Originally developed for medical use in 1972, CT provides a non-destructive method for investigating the internal structure of objects. CT scans are based on differential attenuation of X-rays as a result of density contrasts within a sample. Advanced microfocus computer tomography (µCT) now permits finer resolutions as low as 2 microns, depending on object size. With µCT technology, it is possible to display any internal detail of a core or plug sample that shows a contrast in mineralogy, density, or porosity.

    Tommy Littlepage died in 2004.
    X-ray CT Core Scanning System.

    Gar-Den
    Last edited by Garry Denke; Sep 15th, 2011 at 5:20 PM. Reason: Date & Time

  11. #11
    Loser of pens Contributor Vuall's Avatar
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    As usual, not what I asked. Where is the link to the engineers report, Who conducted the survey and when?
    "I see no God up here"
    Yuri Gagarin 1961.

  12. #12
    $$$$$$$$$$ Contributor Garry Denke's Avatar
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    Stonehenge Armageddon Prospect

    Quote Originally Posted by Vuall View Post
    Where is the link to the engineers report,
    Who conducted the survey and when?
    Doctor Garry Whilhelm Denke, Sr
    (b. 1622; d. 1699), Core: 1656)


    Heelstone Lab Retriever
    Last edited by Garry Denke; Sep 15th, 2011 at 5:21 PM. Reason: Date & Time

  13. #13
    Loser of pens Contributor Vuall's Avatar
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    You are saying technology developed in 1972 was used in 1656?

    What was he, a fucking time traveller?

    And a link to fidonet? WTF?
    "I see no God up here"
    Yuri Gagarin 1961.

  14. #14
    $$$$$$$$$$ Contributor Garry Denke's Avatar
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    King Arthur's Round Table

    Quote Originally Posted by Vuall View Post


    Thank you. G-D
    Last edited by Garry Denke; Sep 15th, 2011 at 5:21 PM. Reason: Date & Time

  15. #15
    $$$$$$$$$$ Contributor Garry Denke's Avatar
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    Scroll Trench Lab Retriever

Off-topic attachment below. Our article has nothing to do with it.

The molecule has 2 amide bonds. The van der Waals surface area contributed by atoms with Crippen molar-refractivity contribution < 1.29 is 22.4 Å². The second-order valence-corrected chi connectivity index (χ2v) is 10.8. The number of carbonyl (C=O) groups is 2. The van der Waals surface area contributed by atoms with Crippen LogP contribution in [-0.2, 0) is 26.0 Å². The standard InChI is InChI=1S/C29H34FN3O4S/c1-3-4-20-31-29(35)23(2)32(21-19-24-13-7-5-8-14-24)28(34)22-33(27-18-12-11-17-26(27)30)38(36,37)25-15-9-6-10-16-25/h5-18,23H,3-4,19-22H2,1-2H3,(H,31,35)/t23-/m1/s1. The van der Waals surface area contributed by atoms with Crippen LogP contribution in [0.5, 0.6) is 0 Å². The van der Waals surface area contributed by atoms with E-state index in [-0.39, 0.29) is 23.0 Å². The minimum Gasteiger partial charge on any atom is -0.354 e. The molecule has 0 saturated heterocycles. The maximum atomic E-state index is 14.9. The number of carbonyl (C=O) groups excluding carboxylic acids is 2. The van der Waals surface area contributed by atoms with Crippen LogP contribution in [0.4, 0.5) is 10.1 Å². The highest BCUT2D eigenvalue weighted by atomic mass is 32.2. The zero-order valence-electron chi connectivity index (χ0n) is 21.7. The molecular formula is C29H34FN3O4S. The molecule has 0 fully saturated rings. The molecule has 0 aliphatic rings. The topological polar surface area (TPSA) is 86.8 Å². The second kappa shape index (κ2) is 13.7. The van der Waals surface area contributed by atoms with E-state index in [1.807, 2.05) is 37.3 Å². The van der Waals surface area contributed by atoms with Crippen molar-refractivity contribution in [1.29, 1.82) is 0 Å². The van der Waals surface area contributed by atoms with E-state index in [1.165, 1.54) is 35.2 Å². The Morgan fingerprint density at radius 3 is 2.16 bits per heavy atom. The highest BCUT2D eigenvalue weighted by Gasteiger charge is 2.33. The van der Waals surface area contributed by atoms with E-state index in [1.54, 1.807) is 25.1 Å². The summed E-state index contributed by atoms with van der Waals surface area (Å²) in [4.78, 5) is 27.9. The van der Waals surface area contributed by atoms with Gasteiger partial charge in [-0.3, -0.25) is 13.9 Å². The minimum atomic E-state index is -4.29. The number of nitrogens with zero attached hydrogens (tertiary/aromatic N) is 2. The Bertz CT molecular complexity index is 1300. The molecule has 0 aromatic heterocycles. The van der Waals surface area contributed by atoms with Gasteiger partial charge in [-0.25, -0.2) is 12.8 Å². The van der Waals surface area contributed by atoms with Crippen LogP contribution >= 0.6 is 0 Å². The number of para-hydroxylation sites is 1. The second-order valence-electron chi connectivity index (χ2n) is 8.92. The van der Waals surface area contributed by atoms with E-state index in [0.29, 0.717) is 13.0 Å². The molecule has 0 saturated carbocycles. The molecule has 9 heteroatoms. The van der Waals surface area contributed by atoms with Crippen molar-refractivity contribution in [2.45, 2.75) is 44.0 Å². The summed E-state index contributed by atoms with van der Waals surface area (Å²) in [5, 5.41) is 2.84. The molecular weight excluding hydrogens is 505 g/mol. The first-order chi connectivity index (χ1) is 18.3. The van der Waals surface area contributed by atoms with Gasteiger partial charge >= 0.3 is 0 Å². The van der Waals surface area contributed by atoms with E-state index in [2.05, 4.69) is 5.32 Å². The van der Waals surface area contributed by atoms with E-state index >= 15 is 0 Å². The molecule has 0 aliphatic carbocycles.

Quote Originally Posted by Vuall View Post
    You are saying technology developed in 1972 was used in 1656?
    Core was drilled in 1656. Core Lab analysis 1979.

    Quote Originally Posted by Vuall View Post
    What was he, a fucking time traveller?
    No a German historian, antiquarian and dentist.

    Quote Originally Posted by Vuall View Post
    And a link to fidonet? WTF?
    Never used BBS? Ran a BBS 4 years. FIDO ...

    Last edited by Garry Denke; Sep 15th, 2011 at 5:22 PM. Reason: Date & Time

  16. #16
    Loser of pens Contributor Vuall's Avatar
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    Quote Originally Posted by Garry Denke View Post
    Core was drilled in 1656. Core Lab analysis 1979.
    Which lab, and where is the report.


    No a German historian, antiquarian and dentist.
    Never existed. Show me a link, other than to something you posted.
    "I see no God up here"
    Yuri Gagarin 1961.

  17. #17
    $$$$$$$$$$ Contributor Garry Denke's Avatar
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    Doctor Denke's Diary

    Quote Originally Posted by Vuall View Post
    Which lab, and where is the report.
    Midland, Texas. At the warehouse.

    (do you want to buy a copy?)

    Quote Originally Posted by Vuall View Post
    Never existed. Show me a link, other than to something you posted.
    Diary's at the warehouse also.

    (link? in 1656 no internet)

    G-D
    Last edited by Garry Denke; Sep 15th, 2011 at 5:22 PM. Reason: Date & Time

  18. #18
    Loser of pens Contributor Vuall's Avatar
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    At core laboratories?

    How did they do a report in 1979 when they came into existence in 2002?

    Are they time travellers too?
    "I see no God up here"
    Yuri Gagarin 1961.

  19. #19
    $$$$$$$$$$ Contributor Garry Denke's Avatar
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    Time Team

    Quote Originally Posted by Vuall View Post
    At Core Laboratories? How did they do a report in
    1979 when they came into existence in 2002?
    Core Laboratories was founded back in 1936.
    Industrial CT Scanning introduced in 1972.
    Are you ever serious or just here for fun.

    Gar-Den
    Last edited by Garry Denke; Sep 16th, 2011 at 5:50 PM. Reason: Date & Time

  20. #20
    Loser of pens Contributor Vuall's Avatar
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    This whole treasure buried at stone henge is all bullshit isn't it Garry.

    English Heritage have never heard of Garry Denke sr. They have no knowledge of this core you've posted about on over 450 blogs, chat sites and forums over the past 7 years.